Muscle Cars

The Muscle Car Channel contains articles and pictures on the big-engine hot rods of each decade. Explore the HowStuffWorks Muscle Car Channel.

Known as the Ramcharger and immodestly billed as the “hottest performing power plant to come off a production line,” the 1963 Dodge 426 was the next step up from the 413 V-8 of 1962. Learn about this Max Wedge design.

The 1965 Dodge Dart GT 273 had bucket seats and attractive chrome details. Learn more about the design and performance of this junior muscle car.

The 1966 Dodge Coronet Hemi boasted blistering acceleration and was called one of the fastest sedans ever. Learn more about this Dodge powerhouse.

The 1968 Dodge Coronet R/T 440's all-new body sported a flowing roofline and new grille. Learn more about the specs of this Dodge muscle car.

The big story for the 1970 Dodge Coronet R/T 440 was new front-end styling, including a new grille. Get valuable details on this Dodge muscle car.

The 1971 Dodge Charger Hemi was a radically new Chrysler intermediate. But not many folks ticked the Hemi option: just 85 Chargers were built with it in ’71.

Advertised as a "tough little devil," the 1971 Dodge Demon 340 was a light, inexpensive performance alternative. Get detailed specs for the Demon.

The 1966-67 Comet Cyclone GT is a good example of Mercury's strengths and weaknesses. Find out why muscle car fans understandably overlook this classic car.

The 1970 Mercury Cougar Eliminator had a new 351 cubic-inch V-8, and matte black grille and headlamp doors. Get detailed specs on this muscle car.

The 1969 Mercury Marauder X-100 was a broad-shouldered heavyweight with the biggest engine in the stable. Get detailed specs on this muscle car.

The 1971 Mercury Cyclone sported a 429 Cobra Jet V-8 and a choice of transmissions and rear axles. Get detailed specs on Cyclone's final model year.

The 1965 Dodge Coronet Street Wedge's engine could churn out 365 horsepower. Coronet would be the focus of Dodge’s hottest street and strip efforts. Get vital details on this intimidating muscle car.

Perhaps the toughest little overachiever ever to harass the traditional muscle intermediates was Chevy's Nova Super Sport. Learn about the 1967 Chevrolet Chevy II Nova SS in this muscle car profile.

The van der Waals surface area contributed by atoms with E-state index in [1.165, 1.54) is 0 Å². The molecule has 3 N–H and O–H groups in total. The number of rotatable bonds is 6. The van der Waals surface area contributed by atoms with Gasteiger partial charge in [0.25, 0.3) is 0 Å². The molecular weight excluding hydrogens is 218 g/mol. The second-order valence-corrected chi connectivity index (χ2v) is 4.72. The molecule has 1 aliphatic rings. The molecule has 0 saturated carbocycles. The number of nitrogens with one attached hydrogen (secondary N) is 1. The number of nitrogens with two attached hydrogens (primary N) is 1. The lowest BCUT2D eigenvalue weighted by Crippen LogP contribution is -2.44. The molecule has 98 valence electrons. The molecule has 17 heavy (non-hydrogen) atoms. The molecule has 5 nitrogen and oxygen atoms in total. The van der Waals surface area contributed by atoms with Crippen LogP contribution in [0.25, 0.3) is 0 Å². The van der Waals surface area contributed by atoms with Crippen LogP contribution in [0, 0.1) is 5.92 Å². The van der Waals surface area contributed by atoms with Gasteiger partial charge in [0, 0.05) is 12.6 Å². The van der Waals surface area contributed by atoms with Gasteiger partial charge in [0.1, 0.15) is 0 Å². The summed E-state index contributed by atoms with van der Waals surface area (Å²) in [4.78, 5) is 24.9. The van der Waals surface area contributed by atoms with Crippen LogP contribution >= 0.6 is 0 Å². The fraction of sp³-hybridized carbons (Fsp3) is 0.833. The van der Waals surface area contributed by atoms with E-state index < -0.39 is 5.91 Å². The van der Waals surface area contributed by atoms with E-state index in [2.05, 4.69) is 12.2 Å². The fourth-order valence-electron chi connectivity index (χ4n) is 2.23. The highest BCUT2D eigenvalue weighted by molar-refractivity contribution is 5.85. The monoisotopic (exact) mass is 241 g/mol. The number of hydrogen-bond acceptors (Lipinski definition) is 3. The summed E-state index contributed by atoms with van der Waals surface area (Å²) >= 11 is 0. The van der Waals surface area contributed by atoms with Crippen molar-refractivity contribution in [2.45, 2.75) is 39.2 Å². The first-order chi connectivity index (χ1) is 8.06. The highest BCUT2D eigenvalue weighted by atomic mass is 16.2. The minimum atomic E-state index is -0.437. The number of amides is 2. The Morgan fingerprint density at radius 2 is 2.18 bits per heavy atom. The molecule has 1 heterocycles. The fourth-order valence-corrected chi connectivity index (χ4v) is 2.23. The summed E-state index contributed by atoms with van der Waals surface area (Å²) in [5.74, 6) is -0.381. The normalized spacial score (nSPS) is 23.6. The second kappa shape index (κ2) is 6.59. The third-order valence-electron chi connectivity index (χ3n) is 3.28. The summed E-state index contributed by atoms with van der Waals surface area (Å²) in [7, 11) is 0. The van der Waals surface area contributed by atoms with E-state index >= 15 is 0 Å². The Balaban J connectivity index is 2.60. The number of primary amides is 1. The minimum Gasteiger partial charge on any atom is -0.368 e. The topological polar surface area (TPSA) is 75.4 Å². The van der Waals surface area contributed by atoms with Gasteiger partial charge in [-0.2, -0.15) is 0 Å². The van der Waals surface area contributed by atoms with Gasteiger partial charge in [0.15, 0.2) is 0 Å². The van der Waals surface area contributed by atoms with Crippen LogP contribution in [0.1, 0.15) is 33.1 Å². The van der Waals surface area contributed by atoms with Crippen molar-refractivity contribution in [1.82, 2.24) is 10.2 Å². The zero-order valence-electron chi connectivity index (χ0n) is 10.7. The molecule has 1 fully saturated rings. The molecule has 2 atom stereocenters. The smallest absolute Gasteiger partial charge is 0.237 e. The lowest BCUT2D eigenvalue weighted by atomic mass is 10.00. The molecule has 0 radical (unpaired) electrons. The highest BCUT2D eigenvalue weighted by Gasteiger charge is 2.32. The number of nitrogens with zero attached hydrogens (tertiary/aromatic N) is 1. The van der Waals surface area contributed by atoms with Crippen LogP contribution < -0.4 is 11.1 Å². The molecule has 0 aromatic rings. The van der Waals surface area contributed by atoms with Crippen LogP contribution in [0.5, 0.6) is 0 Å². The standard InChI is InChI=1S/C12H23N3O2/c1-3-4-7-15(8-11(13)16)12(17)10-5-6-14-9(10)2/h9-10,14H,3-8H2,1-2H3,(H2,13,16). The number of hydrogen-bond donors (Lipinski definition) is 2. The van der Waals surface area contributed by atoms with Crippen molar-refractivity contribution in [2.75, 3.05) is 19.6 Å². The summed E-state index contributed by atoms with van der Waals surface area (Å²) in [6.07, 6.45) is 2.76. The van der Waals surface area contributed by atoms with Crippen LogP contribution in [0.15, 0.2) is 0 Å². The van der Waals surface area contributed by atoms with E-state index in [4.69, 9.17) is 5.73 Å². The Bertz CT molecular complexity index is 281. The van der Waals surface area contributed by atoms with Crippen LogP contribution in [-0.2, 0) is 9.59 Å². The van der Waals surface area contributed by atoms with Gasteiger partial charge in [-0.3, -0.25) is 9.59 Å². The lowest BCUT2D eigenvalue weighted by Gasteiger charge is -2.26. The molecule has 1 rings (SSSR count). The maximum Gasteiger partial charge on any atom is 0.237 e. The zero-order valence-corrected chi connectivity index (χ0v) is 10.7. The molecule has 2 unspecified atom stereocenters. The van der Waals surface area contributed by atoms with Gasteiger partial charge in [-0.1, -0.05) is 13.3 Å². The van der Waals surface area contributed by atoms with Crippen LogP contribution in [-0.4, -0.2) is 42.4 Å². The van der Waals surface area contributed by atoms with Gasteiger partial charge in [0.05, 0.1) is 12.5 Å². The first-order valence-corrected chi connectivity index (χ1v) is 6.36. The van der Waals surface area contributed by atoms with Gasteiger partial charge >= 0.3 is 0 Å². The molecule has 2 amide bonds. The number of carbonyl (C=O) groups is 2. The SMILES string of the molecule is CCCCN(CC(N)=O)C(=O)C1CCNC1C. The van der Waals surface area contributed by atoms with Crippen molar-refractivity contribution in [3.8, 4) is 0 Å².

When General Motors authorized engines up to 400 cid in its intermediate cars, Buick seized the chance to create its first muscle car, the 1965 Buick Skylark Gran Sport. Learn about this muscle car.

A blend of sports car and muscle car, the 1967 Shelby GT 500 succeeded in satisfying a maturing taste for high performance. Learn more about the 1967 Shelby GT 500 in this muscle car profile.

With a bright gold stripe proclaiming its glorious return, a Hurst-modified Olds 4-4-2 muscle car enjoyed its second season in 1969. Check out the performance numbers on the 1969 Hurst/Olds.

Plymouth addressed the need for a unified performance image in 1967 with an executive-class hot rod that leaned a little on the Poncho for its name: the Plymouth Belvedere GTX. Learn about this muscle car.

The Dodge Charger 500 was built to win at the track. But the Daytona version, with its massive rear spoiler, was more memorable. Check out photos and specs of the 1969 Dodge Charger 500 and Daytona.

Plymouth got a version of the Chrysler muscle car with the giant rear wing in 1970, and the Road Runner Superbird would not be soon forgotten. Check out photos and specs of the 1970 Plymouth Road Runner Superbird.

Small-block engines in the 1971 Chevelle line signalled changing times for muscle cars, but big-block power was still available. Find out what was under the hood of a 1971 Chevrolet Chevelle SS 454.

"Muscle cars" are American automobiles with lots of power, modest weight, and blazing acceleration. The term was coined in 1964 when Pontiac introduced a potent 389-cubic-inch V-8 for a midsize car. The option turned a tame Tempest into a snarling GTO.

With a 440-cubic-inch engine that had three carburetors and flashy styling, the 1969 Dodge Super Bee Six Pack was a truly complete muscle car. Learn more about the souped-up offerings in the 1969 Dodge Super Bee Six Pack.

The Fairlane Cobra was a surprising muscle car: It didn’t look as good as others in its class, but it performed better than Ford’s typical fare. Learn about the 1969 Ford Fairlane Cobra 428.

The 1969 Ford Mustang Boss 429 had a race-inspired engine, a specially tuned suspension, and fine handling. Despite all that, this muscle car was a bust in the showroom. Find out why.

It was noisy, it was rough, it was everything buyers wanted in a muscle car. Find out more about the engine that made the 1969 Plymouth Road Runner Hemi so popular.